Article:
|What is the CE marking ?|
The European Commission refers to the CE Marking of products as a "passport" which allows manufacturers to freely circulate their products within the European market place. The marking applies only to products regulated by European health, safety and environmental protection legislation (product directives). CE Marking is a mark that is affixed to a product to designate that it is in full compliance with all applicable European Union legal requirements.
The actual CE Marking consists the letters "CE" which a manufacturer affixes to certain products for access to the European market (consisting of 25 countries and also referred to as the European Economic Area or EEA). The letters "CE' are an abbreviation of a French phrase "Conformity European". The marking indicates that the manufacturer has conformed to all the obligations required by the legislation. Initially, the phrase was "CE Mark", "CE Marking" was legislated as its replacement in 1993.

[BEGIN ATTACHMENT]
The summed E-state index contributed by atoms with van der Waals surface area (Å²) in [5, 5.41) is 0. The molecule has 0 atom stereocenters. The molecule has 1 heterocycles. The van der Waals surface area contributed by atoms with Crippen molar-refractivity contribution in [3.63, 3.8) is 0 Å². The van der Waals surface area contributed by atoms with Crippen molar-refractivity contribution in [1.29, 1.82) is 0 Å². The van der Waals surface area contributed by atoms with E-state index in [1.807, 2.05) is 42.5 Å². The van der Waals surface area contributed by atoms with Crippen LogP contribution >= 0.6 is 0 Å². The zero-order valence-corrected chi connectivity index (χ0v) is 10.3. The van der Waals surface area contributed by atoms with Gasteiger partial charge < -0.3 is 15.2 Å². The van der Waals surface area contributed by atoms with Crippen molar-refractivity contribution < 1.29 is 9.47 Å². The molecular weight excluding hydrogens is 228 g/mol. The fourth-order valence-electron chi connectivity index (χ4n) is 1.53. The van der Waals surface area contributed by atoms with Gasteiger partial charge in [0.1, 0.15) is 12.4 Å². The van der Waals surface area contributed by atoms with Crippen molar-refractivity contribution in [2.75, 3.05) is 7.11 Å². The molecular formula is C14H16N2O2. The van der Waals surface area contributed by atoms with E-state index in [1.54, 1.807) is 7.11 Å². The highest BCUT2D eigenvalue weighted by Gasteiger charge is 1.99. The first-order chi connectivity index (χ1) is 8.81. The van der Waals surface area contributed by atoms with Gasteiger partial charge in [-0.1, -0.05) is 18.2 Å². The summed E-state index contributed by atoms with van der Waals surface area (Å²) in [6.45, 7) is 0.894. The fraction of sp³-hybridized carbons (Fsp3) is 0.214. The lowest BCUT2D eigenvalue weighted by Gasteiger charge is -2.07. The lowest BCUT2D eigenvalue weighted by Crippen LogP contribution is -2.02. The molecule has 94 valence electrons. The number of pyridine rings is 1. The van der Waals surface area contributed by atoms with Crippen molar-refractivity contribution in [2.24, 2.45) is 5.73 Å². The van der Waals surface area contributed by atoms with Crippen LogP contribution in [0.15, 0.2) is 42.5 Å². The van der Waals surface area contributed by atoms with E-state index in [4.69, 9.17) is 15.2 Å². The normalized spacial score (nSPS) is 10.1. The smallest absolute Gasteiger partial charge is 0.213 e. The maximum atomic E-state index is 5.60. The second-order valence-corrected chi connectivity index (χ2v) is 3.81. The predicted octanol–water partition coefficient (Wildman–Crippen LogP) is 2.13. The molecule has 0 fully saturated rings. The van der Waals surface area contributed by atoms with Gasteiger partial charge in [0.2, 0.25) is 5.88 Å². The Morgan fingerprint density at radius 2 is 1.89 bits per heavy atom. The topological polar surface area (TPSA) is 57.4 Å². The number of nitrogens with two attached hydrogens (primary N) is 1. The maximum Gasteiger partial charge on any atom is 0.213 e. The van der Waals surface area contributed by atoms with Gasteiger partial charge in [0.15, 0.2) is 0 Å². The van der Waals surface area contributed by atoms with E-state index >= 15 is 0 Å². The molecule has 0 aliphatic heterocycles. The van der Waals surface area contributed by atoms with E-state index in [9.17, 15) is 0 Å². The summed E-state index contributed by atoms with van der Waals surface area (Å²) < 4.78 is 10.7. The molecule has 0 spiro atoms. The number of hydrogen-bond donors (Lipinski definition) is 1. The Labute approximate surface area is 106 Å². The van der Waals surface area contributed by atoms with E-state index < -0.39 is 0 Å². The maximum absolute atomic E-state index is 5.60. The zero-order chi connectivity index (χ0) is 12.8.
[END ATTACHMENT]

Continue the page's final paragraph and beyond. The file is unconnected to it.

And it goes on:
|What's Europe trying to pull with this CE marking ?|
Since the signing of the Treaty of Rome in 1946, the European
community has continued to pursue the plans for economic development laid
out in that document.
"The community shall adopt measures with the aim of progressively establishing the internal market ... The internal market shall comprise an area without internal frontiers in which the free movement of goods, persons, services and capital is ensured"
Listed below are some key events leading up to the free movement of goods throughout Europe:
The European Council approves "New Approach" legislation, eliminating national regulations that restrict trade and establishing community-wide standards, testing and certification procedures.
* European Union (EU) member states : Austria, Belgium, Cyprus, Czech Republic, Denmark, England, Estonia, Finland, France, Germany, Greece, Hungary, Ireland, Italy, Latvia, Lithuania, Luxemburg, Malta, Netherlands, Poland, Portugal, Slovakia, Slovenia, Spain and Sweden.
(May 1, 2004)